Naval History and Heritage Command

Naval History and Heritage Command

First Sea Lord Admiral Sir John R. Jellicoe, R.N., to Admiral William S. Benson, Chief of Naval Operations

 

T E L E G R A M               O U T

No. 513

Date 17.10.17.

To Naval Attache Washington1                          Sent 2102

   for Chief of Naval Operations

P I N K

Cypher K.

     Should there be any difficulty in using the lower antennae of U.S. mines for first supplies it will be necessary to increase the number of lines of U.S. mines in each system in the North Sea Barrage from two to three. Can you please give an approximate date when supply of complete mines and sinkers will commence and state at what rate the supply will be maintained.

     As all British Minelayers will be fully occupied in laying the British portions of the barrage will you please say how many American Minelayers will be available to deal with the output of U.S. mines. It is estimated that each ship could make 5 minelaying trips a month. It is proposed to use Cromarty as a base for the U.S. mines and minelayers. Question of facilities for assembling, ready use storage, and embarkation is being looked into on the spot. Suggest desirable that U.S. Officers should confer with ours on this question and examine proposed arrangements as to suitability for dealing with U.S. mines and sinkers; also to ascertain whether our depot system will be suitable for application to U.S. mines. It is proposed that the necessary assembling and testing of U.S. mines and sinkers on receipt and before issue to minelayers should be dealt with by Depot staffs provided by you if possible. It is hoped that you will be able to agree with this. U.S. Officers if sent over can report numbers required. Should be grateful if you would inform me as soon as possible whether you can supply sinkers for U.S. mines.2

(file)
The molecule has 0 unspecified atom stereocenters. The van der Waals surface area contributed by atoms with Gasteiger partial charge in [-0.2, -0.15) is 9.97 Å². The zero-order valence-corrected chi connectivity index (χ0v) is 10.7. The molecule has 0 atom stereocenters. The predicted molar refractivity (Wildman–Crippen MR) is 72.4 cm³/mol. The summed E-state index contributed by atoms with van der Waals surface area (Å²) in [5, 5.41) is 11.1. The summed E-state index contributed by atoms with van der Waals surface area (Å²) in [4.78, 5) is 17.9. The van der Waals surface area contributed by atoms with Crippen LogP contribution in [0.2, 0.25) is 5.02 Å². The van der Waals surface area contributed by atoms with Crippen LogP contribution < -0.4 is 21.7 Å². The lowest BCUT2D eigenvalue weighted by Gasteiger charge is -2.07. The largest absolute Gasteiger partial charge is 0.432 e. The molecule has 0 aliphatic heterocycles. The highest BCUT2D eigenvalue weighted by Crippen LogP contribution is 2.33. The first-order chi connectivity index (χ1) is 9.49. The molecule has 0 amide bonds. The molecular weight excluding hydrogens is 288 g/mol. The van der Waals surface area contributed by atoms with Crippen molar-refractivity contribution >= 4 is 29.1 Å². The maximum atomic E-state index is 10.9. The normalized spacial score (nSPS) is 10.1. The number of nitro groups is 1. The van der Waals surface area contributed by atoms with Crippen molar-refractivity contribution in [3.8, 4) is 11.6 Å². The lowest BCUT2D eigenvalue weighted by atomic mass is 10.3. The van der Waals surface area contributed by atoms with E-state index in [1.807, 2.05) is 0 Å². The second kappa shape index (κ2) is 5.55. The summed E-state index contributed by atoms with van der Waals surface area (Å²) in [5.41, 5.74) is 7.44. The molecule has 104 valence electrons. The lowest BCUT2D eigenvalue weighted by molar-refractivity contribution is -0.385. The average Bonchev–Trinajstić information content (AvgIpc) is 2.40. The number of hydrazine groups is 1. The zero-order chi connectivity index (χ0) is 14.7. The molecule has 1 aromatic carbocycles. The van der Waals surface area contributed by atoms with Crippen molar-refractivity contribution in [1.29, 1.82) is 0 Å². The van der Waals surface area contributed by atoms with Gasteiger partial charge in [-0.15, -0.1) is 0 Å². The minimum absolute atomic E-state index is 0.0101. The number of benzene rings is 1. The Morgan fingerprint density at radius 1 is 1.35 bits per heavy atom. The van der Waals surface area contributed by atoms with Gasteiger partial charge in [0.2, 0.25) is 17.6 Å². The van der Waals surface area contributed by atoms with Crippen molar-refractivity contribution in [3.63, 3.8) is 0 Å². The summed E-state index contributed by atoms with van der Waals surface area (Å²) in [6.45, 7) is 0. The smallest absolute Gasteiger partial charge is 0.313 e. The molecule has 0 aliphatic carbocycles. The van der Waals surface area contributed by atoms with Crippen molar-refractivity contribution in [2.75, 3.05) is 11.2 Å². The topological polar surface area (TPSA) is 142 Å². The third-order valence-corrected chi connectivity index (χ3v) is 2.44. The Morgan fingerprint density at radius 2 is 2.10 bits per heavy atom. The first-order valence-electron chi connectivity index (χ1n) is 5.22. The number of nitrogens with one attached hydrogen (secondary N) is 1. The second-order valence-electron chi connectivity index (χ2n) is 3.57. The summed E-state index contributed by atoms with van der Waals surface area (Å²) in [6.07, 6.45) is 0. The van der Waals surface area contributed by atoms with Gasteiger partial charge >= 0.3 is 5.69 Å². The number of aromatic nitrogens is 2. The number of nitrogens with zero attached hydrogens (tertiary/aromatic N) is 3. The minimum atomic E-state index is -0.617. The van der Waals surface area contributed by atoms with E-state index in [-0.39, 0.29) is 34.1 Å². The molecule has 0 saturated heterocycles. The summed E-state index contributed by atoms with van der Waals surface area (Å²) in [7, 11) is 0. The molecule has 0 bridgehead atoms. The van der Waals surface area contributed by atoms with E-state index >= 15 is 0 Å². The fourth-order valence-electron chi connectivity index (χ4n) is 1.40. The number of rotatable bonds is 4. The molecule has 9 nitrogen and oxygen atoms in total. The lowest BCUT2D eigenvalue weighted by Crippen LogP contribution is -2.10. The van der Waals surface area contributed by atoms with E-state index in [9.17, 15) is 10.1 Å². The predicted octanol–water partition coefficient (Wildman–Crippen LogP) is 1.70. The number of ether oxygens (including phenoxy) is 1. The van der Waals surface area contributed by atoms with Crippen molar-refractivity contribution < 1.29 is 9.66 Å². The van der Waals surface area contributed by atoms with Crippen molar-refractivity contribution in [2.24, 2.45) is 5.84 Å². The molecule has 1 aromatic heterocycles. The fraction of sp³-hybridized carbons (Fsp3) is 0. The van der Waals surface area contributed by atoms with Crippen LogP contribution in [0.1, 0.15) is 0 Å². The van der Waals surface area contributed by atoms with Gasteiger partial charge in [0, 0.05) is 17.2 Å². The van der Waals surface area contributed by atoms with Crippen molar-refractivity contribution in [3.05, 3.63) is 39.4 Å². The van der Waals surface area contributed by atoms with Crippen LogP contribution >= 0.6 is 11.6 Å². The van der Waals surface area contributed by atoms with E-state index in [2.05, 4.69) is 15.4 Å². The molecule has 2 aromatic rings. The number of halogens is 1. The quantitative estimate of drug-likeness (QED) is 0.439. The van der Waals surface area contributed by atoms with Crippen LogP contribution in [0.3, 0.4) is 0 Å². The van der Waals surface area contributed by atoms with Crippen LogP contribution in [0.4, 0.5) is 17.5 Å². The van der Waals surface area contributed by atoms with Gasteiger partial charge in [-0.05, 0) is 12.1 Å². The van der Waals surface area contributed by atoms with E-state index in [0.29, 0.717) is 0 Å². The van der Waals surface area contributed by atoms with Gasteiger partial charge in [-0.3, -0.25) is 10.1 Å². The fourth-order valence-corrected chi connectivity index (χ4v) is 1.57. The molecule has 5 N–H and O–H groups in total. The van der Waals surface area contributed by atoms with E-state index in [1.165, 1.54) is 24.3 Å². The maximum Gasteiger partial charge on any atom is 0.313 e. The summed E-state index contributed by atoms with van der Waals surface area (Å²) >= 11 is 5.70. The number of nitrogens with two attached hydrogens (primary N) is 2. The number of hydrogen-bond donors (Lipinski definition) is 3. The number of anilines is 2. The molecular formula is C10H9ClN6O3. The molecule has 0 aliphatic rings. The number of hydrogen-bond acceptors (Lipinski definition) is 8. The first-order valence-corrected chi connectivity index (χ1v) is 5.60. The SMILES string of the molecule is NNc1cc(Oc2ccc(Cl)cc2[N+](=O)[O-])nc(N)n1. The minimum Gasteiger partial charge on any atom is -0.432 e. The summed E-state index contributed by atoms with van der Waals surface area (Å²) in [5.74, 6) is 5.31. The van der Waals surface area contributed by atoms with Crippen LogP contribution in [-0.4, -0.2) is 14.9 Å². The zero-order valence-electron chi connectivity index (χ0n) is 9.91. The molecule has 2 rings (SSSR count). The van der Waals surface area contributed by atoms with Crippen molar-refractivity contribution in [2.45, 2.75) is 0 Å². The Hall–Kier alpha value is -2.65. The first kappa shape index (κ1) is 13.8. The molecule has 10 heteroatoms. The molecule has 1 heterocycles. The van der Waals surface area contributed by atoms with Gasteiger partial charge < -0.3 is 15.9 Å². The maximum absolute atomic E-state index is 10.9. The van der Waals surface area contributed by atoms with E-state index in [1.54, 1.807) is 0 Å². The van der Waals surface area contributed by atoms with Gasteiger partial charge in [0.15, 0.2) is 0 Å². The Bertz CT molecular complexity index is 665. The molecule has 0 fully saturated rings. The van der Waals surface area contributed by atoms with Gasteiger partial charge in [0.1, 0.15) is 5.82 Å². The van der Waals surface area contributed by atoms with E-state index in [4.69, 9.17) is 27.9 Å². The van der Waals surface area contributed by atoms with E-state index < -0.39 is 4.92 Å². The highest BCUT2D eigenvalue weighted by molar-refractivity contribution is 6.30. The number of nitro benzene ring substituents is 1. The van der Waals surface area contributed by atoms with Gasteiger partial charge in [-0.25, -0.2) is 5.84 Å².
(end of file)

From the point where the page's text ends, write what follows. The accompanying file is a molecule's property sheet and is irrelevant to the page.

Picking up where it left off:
First Sea Lord

Source Note: Cy, DNA, RG 45, Entry 517B. Document reference in columnar fashion: “1/2/A/J/66.” Below the signature is a list of those to whom a copy of the cable was sent, they include: “I.S.L. [First Sea Lord;] D.I.S.L [Deputy First Sea Lord;] Adml. [William S.] Sims[;] D.C.N.S. [Deputy Chief of Naval Staff;] A.C.N.S. [Assistant Chief of Naval Staff;] D.T.M. [Director, Torpedoes and Mining;] D.O.D. [Director, Operations Division;] D.I.D. [Director, Intelligence Division;] D of P [Director of Plans Division].”

Footnote 1: Commo. Guy R. Gaunt, R.N., British Naval Attaché in Washington.

Footnote 2: See: Josephus Daniels to Sims, 20 October 1917. According to historian William Still, Jr., this cable of Jellicoe’s was considered by the Americans as tantamount to a formal acceptance of the concept of a North Sea Mine barrage. The General Board approved the proposal and President Woodrow Wilson authorized the project at a Cabinet meeting at the ned of the month. Even before this, Secretary of the Navy Josephus Daniels authorized production of one hundred thousand Mark VI mines. Still, Crisis at Sea, 430.

Tags
Related Content